Mitch Zeller to Head FDA’s Tobacco Products Center

February 28, 2013

Mitch Zeller, a former Food and Drug Administration (FDA) veteran, will take over the FDA’s Tobacco Products Center on March 4, 2013, according to FDA Commissioner Margaret Hamburg, who added that the center’s work “will continue to vigorously build FDA’s role in tobacco product regulation and efforts to improve public health.”

Created in 2009 after a law gave authority to the FDA to regulate a number of aspects of tobacco marketing and manufacturing, the center was headed by Dr. Lawrence Deyton, who plans to become a professor at George Washington University. Zeller, who served as associated commissioner and director of the agency’s Office of Tobacco Programs from 1993 until 2000, is currently an executive with a pharmaceutical consulting firm. He previously was an executive with the American Legacy Foundation, the Washington, DC-based anti-smoking organization.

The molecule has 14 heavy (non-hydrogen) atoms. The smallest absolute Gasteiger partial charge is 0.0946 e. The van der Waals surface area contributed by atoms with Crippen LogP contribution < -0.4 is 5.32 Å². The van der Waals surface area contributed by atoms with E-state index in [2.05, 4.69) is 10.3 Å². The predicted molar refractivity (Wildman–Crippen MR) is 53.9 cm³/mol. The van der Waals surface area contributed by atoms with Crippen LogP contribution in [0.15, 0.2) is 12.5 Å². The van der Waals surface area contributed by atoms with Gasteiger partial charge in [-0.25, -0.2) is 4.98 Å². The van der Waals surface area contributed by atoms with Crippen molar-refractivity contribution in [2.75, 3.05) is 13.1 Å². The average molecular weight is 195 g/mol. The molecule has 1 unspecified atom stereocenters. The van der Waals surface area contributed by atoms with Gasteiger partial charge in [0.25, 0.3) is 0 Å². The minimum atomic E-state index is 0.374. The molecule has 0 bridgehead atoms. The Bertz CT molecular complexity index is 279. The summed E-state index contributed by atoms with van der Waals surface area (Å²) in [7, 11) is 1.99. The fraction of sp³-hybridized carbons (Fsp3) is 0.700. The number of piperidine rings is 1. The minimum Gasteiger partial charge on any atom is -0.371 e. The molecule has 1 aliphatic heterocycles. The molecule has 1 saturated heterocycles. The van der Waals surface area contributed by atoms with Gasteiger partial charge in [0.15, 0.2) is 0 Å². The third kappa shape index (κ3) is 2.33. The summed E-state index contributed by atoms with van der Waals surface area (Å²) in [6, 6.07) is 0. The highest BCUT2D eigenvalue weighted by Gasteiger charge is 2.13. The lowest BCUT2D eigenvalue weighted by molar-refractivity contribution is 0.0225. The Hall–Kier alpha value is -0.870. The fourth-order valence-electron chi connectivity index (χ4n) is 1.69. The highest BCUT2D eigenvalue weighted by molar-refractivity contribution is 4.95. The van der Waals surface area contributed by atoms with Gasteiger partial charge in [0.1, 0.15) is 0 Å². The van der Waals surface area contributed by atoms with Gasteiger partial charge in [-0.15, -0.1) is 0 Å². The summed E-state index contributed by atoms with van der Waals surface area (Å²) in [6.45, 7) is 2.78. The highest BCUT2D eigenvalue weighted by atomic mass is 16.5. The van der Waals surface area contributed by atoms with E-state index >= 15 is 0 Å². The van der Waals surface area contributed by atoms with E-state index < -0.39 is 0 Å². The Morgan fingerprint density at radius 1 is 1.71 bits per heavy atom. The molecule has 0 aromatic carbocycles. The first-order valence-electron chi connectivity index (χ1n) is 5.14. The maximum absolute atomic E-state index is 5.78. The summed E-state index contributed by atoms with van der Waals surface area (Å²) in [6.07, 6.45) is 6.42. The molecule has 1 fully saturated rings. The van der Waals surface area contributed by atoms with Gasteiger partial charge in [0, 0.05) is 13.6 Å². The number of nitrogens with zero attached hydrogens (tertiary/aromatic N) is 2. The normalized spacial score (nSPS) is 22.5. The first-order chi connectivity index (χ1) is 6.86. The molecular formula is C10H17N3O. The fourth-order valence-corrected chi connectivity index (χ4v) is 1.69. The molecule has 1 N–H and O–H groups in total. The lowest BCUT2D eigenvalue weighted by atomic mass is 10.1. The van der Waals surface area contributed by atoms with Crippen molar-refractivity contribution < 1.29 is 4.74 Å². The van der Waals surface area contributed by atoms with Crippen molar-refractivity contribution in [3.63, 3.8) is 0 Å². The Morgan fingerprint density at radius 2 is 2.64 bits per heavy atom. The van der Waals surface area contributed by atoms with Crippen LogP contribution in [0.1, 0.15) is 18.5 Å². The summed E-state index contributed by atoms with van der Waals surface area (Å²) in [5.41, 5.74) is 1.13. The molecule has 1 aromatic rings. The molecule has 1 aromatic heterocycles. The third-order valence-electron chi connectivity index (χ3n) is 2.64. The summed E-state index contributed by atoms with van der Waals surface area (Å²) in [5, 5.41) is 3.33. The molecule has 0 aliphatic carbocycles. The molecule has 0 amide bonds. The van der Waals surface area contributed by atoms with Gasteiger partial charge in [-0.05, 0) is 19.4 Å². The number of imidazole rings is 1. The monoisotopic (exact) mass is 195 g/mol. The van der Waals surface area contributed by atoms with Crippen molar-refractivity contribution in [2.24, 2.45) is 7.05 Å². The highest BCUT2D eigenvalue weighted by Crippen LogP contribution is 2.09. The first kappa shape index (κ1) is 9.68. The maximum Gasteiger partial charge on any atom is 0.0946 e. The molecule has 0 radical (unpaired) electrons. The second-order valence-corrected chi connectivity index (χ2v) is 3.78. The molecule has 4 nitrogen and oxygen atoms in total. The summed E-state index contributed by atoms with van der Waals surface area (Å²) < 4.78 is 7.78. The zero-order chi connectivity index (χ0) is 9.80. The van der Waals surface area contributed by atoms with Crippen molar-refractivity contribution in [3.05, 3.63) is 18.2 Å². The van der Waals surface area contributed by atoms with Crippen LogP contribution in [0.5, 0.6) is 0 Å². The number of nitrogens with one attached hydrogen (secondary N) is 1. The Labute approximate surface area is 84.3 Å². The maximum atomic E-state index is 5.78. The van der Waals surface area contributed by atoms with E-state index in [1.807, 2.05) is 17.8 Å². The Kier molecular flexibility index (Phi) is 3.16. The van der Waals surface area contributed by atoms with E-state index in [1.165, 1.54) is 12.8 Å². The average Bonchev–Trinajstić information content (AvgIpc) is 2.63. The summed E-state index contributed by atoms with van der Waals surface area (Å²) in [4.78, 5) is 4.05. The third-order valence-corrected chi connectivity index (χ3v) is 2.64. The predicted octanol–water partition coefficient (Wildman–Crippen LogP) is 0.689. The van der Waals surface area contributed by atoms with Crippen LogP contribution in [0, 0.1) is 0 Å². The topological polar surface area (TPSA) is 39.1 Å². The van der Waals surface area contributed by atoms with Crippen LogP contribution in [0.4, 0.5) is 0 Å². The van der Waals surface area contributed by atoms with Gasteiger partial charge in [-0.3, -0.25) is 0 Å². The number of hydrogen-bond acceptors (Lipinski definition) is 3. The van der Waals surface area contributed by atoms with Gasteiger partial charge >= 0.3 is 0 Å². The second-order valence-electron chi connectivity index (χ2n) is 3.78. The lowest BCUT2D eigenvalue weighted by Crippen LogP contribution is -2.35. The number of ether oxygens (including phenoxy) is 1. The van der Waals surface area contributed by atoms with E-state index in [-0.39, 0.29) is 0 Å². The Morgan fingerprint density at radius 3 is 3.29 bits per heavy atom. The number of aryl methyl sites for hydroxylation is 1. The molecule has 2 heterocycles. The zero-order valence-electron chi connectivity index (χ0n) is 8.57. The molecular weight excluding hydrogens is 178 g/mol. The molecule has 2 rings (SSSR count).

An attorney with more than 30 years experience in regulatory, legislative and communications in FDA issues, Zeller was introduced to tobacco control in 1994 as an appointee the Clinton administration. In an interview with AP last year, he said, “We can’t say that regulation alone is going to reduce all the death and disease from tobacco, but I look at it as a vital element of a comprehensive national tobacco control program.”

Zeller is one of the key individuals in the documentary film, “Addiction Incorporated,” that depicts the actions of the tobacco industry and the lawsuits against the industry that were based on FDA investigations and testimony of the tobacco industry whistleblower, Victor DeNoble. He also acted as advisor to the film’s producer and director, Charles Evans, Jr.

Upon learning of Zeller’s new appointment, Evans noted, “This is poetic justice,” adding that Zeller said in a voice over in the film  “‘Imagine a world where the only cigarettes kids can experiment with can no longer sustain addiction. Kids will not stop experimenting, but the experimentation would not necessarily lead to regular smoking, addiction, disease and premature death.’


“‘Now, he’s in a position…to make that come true.”